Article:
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The disagreement between the two characters can be explained through their different definitons of ethnicity. Ronnie is Asian American by birth and biological heritage, while Benjamin is described as "blond, blue-eyed, a Midwestern tourist in the big city" (285). As Benjamin tells Ronnie that he too is an Asian American because he was adopted by an Asian American family and that he knows how Ronnie feels being part of a minority, Ronnie counters: "Even though you're blond and blue-eyed" (290). When Benjamin protests that his race is not purely made up of genetic heritage, Ronnie, replies: "If genes don't determine race, what does?" and "You can't just wake up and say 'Gee, I feel black today'" (290). To quote Werner Sollors famous distinction between "descent" and "consent" in determing American ethnicity, Ronnie subscribes to a vision of ethnicity based on descent, while Benjamin has consented to be an Asian American through culture.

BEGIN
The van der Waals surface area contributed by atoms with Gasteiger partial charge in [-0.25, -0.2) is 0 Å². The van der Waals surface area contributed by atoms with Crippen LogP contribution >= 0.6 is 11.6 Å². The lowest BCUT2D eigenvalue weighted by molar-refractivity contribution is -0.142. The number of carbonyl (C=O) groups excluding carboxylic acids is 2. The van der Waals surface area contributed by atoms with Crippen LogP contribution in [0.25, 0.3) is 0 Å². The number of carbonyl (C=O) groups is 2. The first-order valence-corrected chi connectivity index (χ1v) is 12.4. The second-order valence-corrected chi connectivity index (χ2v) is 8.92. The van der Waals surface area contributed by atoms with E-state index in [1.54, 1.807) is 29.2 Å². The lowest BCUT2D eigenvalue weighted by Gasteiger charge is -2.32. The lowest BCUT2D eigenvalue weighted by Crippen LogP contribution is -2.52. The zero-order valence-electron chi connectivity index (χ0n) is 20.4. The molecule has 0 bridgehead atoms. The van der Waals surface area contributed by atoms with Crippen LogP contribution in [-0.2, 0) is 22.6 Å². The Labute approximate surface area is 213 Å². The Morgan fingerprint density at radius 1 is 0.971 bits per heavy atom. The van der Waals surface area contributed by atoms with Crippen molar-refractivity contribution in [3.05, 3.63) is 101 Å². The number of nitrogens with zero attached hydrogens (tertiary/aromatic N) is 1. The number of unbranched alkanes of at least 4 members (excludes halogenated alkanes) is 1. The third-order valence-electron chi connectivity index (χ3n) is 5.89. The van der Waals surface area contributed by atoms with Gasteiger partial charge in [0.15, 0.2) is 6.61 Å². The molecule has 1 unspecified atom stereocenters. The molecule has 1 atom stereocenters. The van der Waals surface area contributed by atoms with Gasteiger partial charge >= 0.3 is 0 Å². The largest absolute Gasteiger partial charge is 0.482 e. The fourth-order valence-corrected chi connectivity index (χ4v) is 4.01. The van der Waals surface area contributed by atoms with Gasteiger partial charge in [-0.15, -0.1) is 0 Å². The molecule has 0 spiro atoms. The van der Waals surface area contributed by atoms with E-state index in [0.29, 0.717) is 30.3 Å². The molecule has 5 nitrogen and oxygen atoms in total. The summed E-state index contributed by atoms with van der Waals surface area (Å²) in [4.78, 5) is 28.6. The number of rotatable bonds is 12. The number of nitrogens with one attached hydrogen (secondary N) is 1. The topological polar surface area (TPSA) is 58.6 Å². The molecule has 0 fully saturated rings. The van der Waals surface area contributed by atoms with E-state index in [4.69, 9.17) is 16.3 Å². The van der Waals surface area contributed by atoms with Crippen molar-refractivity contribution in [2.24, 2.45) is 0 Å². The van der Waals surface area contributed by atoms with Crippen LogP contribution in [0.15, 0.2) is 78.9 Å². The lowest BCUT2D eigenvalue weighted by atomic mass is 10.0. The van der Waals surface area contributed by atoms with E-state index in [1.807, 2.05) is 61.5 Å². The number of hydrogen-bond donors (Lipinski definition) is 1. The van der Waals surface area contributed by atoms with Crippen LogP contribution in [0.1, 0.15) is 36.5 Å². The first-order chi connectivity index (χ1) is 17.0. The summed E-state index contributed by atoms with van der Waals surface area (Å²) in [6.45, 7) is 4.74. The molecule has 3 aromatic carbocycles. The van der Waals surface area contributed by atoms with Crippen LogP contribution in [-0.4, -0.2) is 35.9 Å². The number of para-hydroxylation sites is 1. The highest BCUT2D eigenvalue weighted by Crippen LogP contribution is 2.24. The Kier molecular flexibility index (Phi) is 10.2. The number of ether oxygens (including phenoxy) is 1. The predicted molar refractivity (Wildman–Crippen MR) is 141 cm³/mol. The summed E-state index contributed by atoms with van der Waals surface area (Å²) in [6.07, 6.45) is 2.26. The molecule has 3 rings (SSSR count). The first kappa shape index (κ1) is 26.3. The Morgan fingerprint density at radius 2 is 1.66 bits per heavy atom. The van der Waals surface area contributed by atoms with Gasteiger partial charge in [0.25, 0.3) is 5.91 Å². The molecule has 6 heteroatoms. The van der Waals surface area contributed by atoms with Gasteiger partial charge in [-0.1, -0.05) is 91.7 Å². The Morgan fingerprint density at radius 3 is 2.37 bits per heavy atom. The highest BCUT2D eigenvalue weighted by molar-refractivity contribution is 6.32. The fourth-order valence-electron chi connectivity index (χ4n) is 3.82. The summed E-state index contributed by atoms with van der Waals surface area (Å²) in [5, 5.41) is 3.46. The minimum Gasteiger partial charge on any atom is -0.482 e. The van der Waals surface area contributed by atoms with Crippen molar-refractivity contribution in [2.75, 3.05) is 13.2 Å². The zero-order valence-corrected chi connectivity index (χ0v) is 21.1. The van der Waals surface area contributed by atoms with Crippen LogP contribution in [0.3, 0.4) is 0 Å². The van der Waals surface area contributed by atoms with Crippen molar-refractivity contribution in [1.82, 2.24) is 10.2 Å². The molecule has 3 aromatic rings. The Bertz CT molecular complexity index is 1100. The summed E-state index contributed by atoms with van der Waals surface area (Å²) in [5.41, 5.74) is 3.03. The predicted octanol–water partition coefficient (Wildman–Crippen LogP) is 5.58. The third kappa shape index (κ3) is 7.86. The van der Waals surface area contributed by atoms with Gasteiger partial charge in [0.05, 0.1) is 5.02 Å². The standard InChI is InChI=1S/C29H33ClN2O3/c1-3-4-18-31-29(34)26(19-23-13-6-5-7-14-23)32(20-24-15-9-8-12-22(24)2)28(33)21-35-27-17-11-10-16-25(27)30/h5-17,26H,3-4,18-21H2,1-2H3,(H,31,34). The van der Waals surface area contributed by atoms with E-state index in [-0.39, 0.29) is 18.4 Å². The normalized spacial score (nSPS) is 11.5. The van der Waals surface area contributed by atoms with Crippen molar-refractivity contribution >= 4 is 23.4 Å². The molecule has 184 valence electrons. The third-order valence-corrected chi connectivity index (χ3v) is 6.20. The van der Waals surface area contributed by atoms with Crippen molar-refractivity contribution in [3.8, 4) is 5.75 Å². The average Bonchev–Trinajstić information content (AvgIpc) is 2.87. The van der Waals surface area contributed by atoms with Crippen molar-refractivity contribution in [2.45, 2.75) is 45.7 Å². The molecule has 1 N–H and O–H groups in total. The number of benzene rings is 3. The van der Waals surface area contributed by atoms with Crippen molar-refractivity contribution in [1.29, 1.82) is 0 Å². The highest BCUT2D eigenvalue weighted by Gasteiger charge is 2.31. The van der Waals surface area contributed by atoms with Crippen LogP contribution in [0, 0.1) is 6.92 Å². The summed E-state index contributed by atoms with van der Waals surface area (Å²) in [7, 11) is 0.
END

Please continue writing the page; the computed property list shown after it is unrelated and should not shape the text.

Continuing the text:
Page numbers refer to D. H. Hwang, Trying to Find Chinatown - Selected Plays. Theatre Communications Group, 1999.
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